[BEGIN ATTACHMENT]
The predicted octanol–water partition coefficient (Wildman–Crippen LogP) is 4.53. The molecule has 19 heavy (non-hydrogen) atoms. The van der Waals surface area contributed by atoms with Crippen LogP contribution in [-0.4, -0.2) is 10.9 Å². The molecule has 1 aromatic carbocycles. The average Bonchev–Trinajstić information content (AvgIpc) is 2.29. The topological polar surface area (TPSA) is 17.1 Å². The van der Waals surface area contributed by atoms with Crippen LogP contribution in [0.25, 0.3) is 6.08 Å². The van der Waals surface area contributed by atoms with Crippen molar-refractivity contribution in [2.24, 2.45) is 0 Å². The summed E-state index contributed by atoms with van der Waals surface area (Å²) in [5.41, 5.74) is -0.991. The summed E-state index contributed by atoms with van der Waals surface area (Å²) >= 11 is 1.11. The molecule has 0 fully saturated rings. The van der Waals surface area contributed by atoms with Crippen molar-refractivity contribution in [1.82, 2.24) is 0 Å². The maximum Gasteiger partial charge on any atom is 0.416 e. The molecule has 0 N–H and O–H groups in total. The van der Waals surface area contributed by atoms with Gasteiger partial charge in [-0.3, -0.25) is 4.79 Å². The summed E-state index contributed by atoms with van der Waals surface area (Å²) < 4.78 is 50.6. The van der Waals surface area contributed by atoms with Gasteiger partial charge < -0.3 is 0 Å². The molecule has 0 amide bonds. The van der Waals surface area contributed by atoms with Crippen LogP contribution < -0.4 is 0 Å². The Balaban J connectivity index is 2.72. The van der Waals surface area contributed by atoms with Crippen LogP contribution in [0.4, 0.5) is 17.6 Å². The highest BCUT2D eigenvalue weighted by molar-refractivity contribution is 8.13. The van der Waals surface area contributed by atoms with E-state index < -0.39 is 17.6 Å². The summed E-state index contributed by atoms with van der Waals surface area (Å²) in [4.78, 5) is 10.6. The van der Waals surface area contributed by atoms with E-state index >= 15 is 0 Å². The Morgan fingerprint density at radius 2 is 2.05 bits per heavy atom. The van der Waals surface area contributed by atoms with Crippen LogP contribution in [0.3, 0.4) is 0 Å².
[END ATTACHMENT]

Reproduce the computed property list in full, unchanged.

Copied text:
The predicted octanol–water partition coefficient (Wildman–Crippen LogP) is 4.53. The molecule has 19 heavy (non-hydrogen) atoms. The van der Waals surface area contributed by atoms with Crippen LogP contribution in [-0.4, -0.2) is 10.9 Å². The molecule has 1 aromatic carbocycles. The average Bonchev–Trinajstić information content (AvgIpc) is 2.29. The topological polar surface area (TPSA) is 17.1 Å². The van der Waals surface area contributed by atoms with Crippen LogP contribution in [0.25, 0.3) is 6.08 Å². The van der Waals surface area contributed by atoms with Crippen molar-refractivity contribution in [2.24, 2.45) is 0 Å². The summed E-state index contributed by atoms with van der Waals surface area (Å²) in [5.41, 5.74) is -0.991. The summed E-state index contributed by atoms with van der Waals surface area (Å²) >= 11 is 1.11. The molecule has 0 fully saturated rings. The van der Waals surface area contributed by atoms with Crippen molar-refractivity contribution in [1.82, 2.24) is 0 Å². The maximum Gasteiger partial charge on any atom is 0.416 e. The molecule has 0 N–H and O–H groups in total. The van der Waals surface area contributed by atoms with Gasteiger partial charge in [-0.3, -0.25) is 4.79 Å². The summed E-state index contributed by atoms with van der Waals surface area (Å²) < 4.78 is 50.6. The van der Waals surface area contributed by atoms with Gasteiger partial charge < -0.3 is 0 Å². The molecule has 0 amide bonds. The van der Waals surface area contributed by atoms with Crippen LogP contribution < -0.4 is 0 Å². The Balaban J connectivity index is 2.72. The van der Waals surface area contributed by atoms with Crippen LogP contribution in [0.4, 0.5) is 17.6 Å². The highest BCUT2D eigenvalue weighted by molar-refractivity contribution is 8.13. The van der Waals surface area contributed by atoms with E-state index < -0.39 is 17.6 Å². The summed E-state index contributed by atoms with van der Waals surface area (Å²) in [4.78, 5) is 10.6. The van der Waals surface area contributed by atoms with E-state index >= 15 is 0 Å². The Morgan fingerprint density at radius 2 is 2.05 bits per heavy atom. The van der Waals surface area contributed by atoms with Crippen LogP contribution in [0.3, 0.4) is 0 Å².